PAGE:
Impact of Rigid Versus Dynamic Boundaries on Computational Fluid Dynamics Predictor of Left Atrial Appendage Thrombus Formation

Henrik Kjeldsberg1, Jordi Mill2, Carlos Lucas2, David Medel3, Oscar Camara2, Joakim Sundnes1, Kristian Valen-Sendstad1
1Simula Research Laboratory, 2Universitat Pompeu Fabra, 3Hospital de la Santa Creu i Sant Pau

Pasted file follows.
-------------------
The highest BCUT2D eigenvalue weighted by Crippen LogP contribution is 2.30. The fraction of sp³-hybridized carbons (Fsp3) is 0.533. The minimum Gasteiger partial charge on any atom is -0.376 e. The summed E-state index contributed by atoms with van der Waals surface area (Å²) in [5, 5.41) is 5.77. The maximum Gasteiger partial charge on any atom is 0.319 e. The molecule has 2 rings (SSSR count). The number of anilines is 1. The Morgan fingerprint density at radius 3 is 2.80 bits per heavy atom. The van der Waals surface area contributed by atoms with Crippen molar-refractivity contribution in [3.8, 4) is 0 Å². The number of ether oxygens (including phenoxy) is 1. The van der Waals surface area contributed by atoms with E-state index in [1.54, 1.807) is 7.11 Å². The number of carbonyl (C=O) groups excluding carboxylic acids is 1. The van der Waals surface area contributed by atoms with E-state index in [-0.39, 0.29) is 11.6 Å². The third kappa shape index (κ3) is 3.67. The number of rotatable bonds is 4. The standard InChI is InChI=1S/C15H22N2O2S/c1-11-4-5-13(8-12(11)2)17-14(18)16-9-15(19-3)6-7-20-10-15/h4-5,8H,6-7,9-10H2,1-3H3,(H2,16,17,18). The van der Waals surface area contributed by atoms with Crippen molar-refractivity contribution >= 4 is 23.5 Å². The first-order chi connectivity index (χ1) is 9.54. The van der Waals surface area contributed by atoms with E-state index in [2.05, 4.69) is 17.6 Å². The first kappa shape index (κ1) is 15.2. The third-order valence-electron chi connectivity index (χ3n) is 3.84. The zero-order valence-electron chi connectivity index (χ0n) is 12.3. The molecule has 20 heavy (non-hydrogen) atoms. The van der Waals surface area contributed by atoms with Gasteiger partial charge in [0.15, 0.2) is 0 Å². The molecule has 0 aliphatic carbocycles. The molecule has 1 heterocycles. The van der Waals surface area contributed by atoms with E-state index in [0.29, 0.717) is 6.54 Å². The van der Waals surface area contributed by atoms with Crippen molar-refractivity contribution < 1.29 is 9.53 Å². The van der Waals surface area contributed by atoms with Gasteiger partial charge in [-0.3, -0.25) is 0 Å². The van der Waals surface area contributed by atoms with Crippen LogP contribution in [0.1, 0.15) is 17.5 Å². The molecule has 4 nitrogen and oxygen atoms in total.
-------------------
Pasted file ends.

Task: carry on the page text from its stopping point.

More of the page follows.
Aims: Reduced movement of the left atrium (LA) during atrial fibrillation (AF) is often used to justify rigid walls in computational fluid dynamics (CFD) simulations, although this assumption is only valid in persistent AF. This study aimed to investigate the effects of rigid vs. dynamic wall movement on commonly computed predictors of thrombus formation in the LA appendage (LAA) and risk of stroke, including low LAA ostium velocities and relative residence time (RRT). Methods: We analyzed 4D-CT acquisitions of the LA in an AF patient using a verified and validated CFD solver. For the dynamic model, we applied patient-specific boundary movement registered from the CT as the wall condition, in contrast to a no-slip condition for the rigid model. At the pulmonary veins, we applied velocity profiles based on LA and left ventricular volume change. The computational model consisted of 3.6M cells, and included boundary layers to properly capture hemodynamic forces related to flow stagnation such as RRT. Results: Low LAA ostium velocities averaging at 5.0·10^−3 m/s during atrial diastole and 6.0 ·10−2 m/s during atrial systole were observed in the rigid model, which was 84% and 7.7% lower than the dynamic model, respectively. Mean LAA RRT values reached close to 1.7·10^7 1/Pa in the rigid model, compared to 1.3·10^2 1/Pa measured in the dynamic model. For the remaining LA lumen, there was only a ± 5% change in RRT. Conclusion: The preliminary results suggest that dynamic walls have a considerable impact on the hemodynamics and predictors of thrombus formation in the LAA, but have no noticeable impact in the LA lumen. Although we have demonstrated these effects in only one AF patient, the results indicate that risk stratification based on computational models should be performed with caution.